US E&Ps turn to ESG?

Of the largest 15 shale E&Ps, the proportion with ESG slides in their quarterly presentations has exploded by 4.5x in the trailing twelve months, from 13% in 3Q18 to 60% in 3Q19.

The progress is tracked in this short data-file, which counts the number of ESG slides published, by company, by quarter; as the industry articulates its carbon credentials in order to help attract capital.

CO2 Intensity of Oilfield Supply Chains

This data-file calculates the CO2 intensity of oilfield supply chains, across ten different resources, as materials are transported to drilling rigs, frac crews, production platforms and well pads.

Different resources can be ranked on this measure of supply chain CO2-intensity: such as  the Permian, the Gulf of Mexico, offshore Norway, Guyana, pre-salt Brazil and Middle East onshore production (chart above).

Underlying the calculations are modeling assumptions, for both onshore and offshore operations, each based on c15 input variables. You can change the inputs to run your own scenarios, or test the most effective ways to lower supply-chain CO2.

Permian CO2 Emissions by Producer

This data-file tabulates Permian CO2 intensity based on regulatory disclosures from 20 of the leading producers to the EPA in 2018. Hence we can  calculate the basin’s upstream emissions, in tons and in kg/boe.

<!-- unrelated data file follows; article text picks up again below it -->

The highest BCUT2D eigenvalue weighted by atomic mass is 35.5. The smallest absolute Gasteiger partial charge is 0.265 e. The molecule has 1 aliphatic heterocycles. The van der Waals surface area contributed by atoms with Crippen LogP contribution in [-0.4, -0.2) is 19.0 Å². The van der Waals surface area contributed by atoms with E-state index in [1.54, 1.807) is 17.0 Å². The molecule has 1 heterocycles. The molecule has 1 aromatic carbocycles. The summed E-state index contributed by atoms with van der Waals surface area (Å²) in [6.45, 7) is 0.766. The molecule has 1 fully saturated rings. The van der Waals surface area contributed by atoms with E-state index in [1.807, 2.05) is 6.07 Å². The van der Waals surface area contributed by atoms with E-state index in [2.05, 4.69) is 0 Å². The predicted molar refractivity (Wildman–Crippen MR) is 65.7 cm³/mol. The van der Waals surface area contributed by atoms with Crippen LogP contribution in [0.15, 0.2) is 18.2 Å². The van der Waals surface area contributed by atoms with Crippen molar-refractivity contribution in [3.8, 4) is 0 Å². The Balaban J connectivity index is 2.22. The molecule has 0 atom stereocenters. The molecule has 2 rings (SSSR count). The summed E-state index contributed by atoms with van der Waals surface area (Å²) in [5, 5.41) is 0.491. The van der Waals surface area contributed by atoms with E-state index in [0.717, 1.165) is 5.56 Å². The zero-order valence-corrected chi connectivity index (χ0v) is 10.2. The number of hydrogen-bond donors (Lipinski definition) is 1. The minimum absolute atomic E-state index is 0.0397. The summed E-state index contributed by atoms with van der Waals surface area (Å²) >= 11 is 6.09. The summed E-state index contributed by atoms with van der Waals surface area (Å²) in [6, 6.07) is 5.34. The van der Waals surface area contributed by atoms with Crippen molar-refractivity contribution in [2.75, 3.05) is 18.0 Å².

The data are fully disaggregated by company, across the 20 largest Permian E&Ps, Majors and independents; and across 18 different categories, such as combustion, flaring, venting, pneumatics, storage tanks and methane leaks.

A positive is that CO2 intensity is -52% correlated with operator production volumes, which suggests CO2 intensity can be reduced over time, as the industry grows and consolidates into the hands of larger companies.

Oil industry CO2 per barrel?

We have constructed a simple model to estimate the CO2 emissions of commercialising an oil resource, as a function of a dozen input variables: such as flaring, methane leakage, gravity, sulphur content, production processes and transportation to market.

We estimate energy return on energy invested is c7-10x across the entire oil industry, including upstream, midstream and downstream.

Different resources are compared using our methodology. Relative advantages are seen for large, well-managed offshore oilfields and shale. Relative disadvantages are seen for heavy crudes (e.g., Oil Sands, Mexican Heavy) and producers with low regard for flaring and methane emissions (e.g., Iran, Iraq). However, gas production is lower CO2.

Download the model and you can quickly compute approximate CO2 emissions for other resources. We have also published separate data disaggregating refining CO2, gas industry CO2, drilling CO2 and development concept CO2.

US Shale: No Country for Old Completion Designs

2019 has evoked resource fears in shale, after some E&Ps posted disappointing results, and implied productivity data fell 20% YoY,  according to the EIA’s data.

We find the data-issues are benign. They reflect changes to completion design, as a bottlenecked industry increased its use of cube development and flowback control.

Underlying productivity continues improving at a phenomenal pace. These conclusions are derived from reviewing 350 technical papers filed by the shale industry over summer-2019.